"For Colored Girls," inspired by Ntozake Shange's 1975 poetic play, isn't the movie to see if you're feeling fragile. But if you're in a healthy place, definitely go. Just take Kleenex and a girlfriend because you're going to want to talk it out afterward. Felicia Rashad, Loretta Devine, Elise and Thandie Newton tear the screen up. Elise, in particular, puts on an Oscar-worthy performance in her role as a battered mother who goes to hell and back after witnessing the unthinkable. My favorite line comes near the end, when Elise's character declares, "I found God in myself and I loved her fiercely." What a lesson there is in that.
But dang, I'm a sucker for women's movies, especially ones that celebrate sisterhood and personal empowerment the way this does, but I don't know when I'll be up to wading through all of that emotion again. Maybe never.
I had a chance to sit and watch "For Colored Girls" a second time last week. But I gave my seat away and went to a restaurant and had crab tacos instead.
Even Elise, who was in town to promote the movie, sat it out instead of watching herself on the big screen.
She hasn't seen "For Colored Girls" yet and doesn't know when she will be up to watching her portrayal of Crystal, who is abused by both her boss and her lover. After filming the movie, Elise slept for four days and then embarked on a 21-day detox and resumed meditating and taking yoga classes to get centered. At the Daily News screening Thursday, Elise waited until the movie was nearly over before showing up at the Ritz East.
"It's too fresh for me still," said Elise, who's best known for her roles in "Set It Off," "Diary of a Mad Black Woman" and "John Q."
"I'm still on the healing end. I need to laugh more. I'm not looking to go to Crystal now. But I will . . . For me, it's the emotional journey. The tie isn't completely broken yet. I don't want to put my body back in that space," she added.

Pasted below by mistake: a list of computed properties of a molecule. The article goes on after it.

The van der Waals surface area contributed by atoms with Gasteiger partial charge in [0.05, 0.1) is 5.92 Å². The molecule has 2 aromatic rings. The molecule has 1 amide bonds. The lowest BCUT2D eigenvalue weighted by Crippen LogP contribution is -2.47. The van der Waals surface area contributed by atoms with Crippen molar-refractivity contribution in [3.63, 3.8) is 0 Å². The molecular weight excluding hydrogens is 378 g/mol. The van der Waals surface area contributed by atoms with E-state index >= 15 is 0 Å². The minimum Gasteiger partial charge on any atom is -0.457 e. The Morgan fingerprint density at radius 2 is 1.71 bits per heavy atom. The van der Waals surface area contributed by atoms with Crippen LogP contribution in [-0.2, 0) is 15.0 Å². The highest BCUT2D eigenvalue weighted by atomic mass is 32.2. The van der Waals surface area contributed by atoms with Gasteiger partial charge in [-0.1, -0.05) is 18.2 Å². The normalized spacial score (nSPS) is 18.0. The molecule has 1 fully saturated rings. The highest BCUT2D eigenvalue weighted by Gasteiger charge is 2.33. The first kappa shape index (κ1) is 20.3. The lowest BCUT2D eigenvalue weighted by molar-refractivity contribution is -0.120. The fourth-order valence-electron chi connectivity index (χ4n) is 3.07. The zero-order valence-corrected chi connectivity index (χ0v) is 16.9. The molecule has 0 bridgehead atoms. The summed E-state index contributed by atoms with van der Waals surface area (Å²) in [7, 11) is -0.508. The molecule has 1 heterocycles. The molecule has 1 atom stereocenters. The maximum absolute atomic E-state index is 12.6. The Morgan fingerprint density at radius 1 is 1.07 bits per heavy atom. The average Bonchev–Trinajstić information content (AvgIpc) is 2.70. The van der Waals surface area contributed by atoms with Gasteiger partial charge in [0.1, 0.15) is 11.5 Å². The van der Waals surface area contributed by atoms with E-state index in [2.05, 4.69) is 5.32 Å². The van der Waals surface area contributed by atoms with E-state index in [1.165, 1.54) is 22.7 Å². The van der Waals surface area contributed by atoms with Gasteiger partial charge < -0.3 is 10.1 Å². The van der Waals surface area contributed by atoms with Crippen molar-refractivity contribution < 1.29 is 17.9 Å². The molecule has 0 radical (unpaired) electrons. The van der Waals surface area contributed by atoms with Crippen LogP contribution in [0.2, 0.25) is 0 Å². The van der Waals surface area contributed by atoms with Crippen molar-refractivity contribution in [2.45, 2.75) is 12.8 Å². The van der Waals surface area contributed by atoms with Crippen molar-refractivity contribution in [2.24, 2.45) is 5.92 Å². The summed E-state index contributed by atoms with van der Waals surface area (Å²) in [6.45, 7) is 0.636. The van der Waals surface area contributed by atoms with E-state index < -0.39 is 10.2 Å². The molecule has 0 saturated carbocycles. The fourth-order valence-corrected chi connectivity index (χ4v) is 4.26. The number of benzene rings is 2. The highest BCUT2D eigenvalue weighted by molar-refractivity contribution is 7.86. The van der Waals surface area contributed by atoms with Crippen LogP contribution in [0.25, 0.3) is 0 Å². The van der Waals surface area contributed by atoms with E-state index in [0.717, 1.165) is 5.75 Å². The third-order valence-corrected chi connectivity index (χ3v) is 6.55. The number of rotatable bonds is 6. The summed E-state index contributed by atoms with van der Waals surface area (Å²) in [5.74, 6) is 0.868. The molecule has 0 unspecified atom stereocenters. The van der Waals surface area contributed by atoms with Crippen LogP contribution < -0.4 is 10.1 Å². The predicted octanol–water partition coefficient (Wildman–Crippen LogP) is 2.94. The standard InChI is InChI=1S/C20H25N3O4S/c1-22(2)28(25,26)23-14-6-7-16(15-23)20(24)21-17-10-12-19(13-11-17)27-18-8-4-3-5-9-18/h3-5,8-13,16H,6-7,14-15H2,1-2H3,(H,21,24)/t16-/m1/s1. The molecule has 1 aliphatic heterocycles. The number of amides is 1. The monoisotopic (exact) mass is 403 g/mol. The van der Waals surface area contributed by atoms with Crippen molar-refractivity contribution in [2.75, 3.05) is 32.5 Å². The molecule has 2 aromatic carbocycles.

Speaking of depressing, there's only one positive black male character in the movie. Among the characters - a low-down dirty sometime boyfriend, a low-down dirty husband on the down- low, and a low-down dirty rapist. Perry took great liberties with Shange's script, so I wish he could have added in a few good men. For that matter, I wish he'd added an Everywoman character, someone not emotionally ravaged and waiting for a sit-down on Oprah's couch.
Perry cleverly incorporates 14 of Shange's poems to create the narrative. Although I never saw the play, I remember bits and pieces of the poetry, such as the one in which a woman announces "I am ending this affair" and gives her lover back a plant she's been "watering since the day I met you" and tells him to water it his "damn self." Perry does a respectable job weaving all that in.
There's a little levity in "For Colored Girls," but mostly heartache as the characters cry, rage and suffer but ultimately find solace in each other, and hallelujah for that. Otherwise, this movie could easily be titled "For Colored Girls Who Tyler Perry Pushed to Suicide When the Movie Didn't End Soon Enough."
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